Absolutely. A bunch of Māori and good live music — you’re going to get some wedding bells eventually. Dad’s uncle had a big house near Grey Lynn. So the young people from Mangamuka used to board with him. They‘d borrow each other’s clothes. Sometimes they asked. Sometimes they didn’t. It’s like they imported the whānau into Auckland. Lots of time at the Māori Community Centre and other places around Auckland, too. Just following the live music.
Trades Hall, Orange Ballroom — and it was safe. My mum was the puhi for the Māori Community centre at about 13, so it has a special place in my family, too. Your dad didn’t have any boys — did he moan about that?
Well, if he did, it wasn’t to us.
What are your sisters’ names?
Yvonne is the oldest. Then Laura. Then me, Phillippa and Haley, the baby.
Are you a Rutherford College girl?
No. I went to primary and intermediate here. But my mother sent me to St Joseph’s in Napier. She had a scholarship there for two years. Then I got sent there, too.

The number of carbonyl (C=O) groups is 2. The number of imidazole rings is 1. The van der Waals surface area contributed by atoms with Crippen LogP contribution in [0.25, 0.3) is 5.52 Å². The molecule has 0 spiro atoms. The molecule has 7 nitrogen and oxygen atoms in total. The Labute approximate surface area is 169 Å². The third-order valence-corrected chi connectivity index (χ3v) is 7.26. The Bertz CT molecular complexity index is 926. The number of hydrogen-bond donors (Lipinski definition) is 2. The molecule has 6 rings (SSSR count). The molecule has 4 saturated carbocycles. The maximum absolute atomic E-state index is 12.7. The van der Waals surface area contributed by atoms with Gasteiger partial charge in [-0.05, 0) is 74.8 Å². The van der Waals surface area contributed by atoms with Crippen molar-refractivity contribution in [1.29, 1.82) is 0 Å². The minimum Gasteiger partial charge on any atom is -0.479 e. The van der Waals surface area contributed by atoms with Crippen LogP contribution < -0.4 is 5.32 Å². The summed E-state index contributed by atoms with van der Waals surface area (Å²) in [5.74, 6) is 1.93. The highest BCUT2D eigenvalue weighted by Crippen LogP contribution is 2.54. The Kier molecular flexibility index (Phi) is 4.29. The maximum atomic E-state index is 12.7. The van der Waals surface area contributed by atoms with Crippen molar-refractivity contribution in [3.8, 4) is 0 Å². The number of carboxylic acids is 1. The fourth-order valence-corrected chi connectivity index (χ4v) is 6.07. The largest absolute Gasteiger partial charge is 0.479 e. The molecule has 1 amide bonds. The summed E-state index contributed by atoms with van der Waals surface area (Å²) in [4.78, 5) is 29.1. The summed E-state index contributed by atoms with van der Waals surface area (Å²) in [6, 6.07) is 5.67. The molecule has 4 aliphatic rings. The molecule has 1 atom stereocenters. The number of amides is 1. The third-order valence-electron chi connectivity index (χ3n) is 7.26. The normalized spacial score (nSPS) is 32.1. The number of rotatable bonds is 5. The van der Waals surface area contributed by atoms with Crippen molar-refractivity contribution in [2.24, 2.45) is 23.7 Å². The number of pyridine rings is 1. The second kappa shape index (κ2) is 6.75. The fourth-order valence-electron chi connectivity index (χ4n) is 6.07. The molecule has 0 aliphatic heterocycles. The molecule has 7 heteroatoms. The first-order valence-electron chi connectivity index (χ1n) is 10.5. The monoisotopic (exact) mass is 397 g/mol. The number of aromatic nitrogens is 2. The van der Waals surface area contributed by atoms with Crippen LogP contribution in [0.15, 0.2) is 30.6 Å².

Which, I imagine, had a big effect on you, too, because, at our Māori boarding schools, our rangatira were highlighted. How much of an impact did Hohepa have on you?
A huge impact. I would’ve been hard-pushed to get te reo Māori at a mainstream school. It might’ve been just starting out here in west Auckland, though. But kapa haka and tikanga is deep in the St Joseph’s culture. You meet people from all over the country and make good friends. There’s an old girls’ network. It was a bit hard at first, but my parents insisted that I should stay — and I did for four years.
Why were you chosen to go there and not your sisters?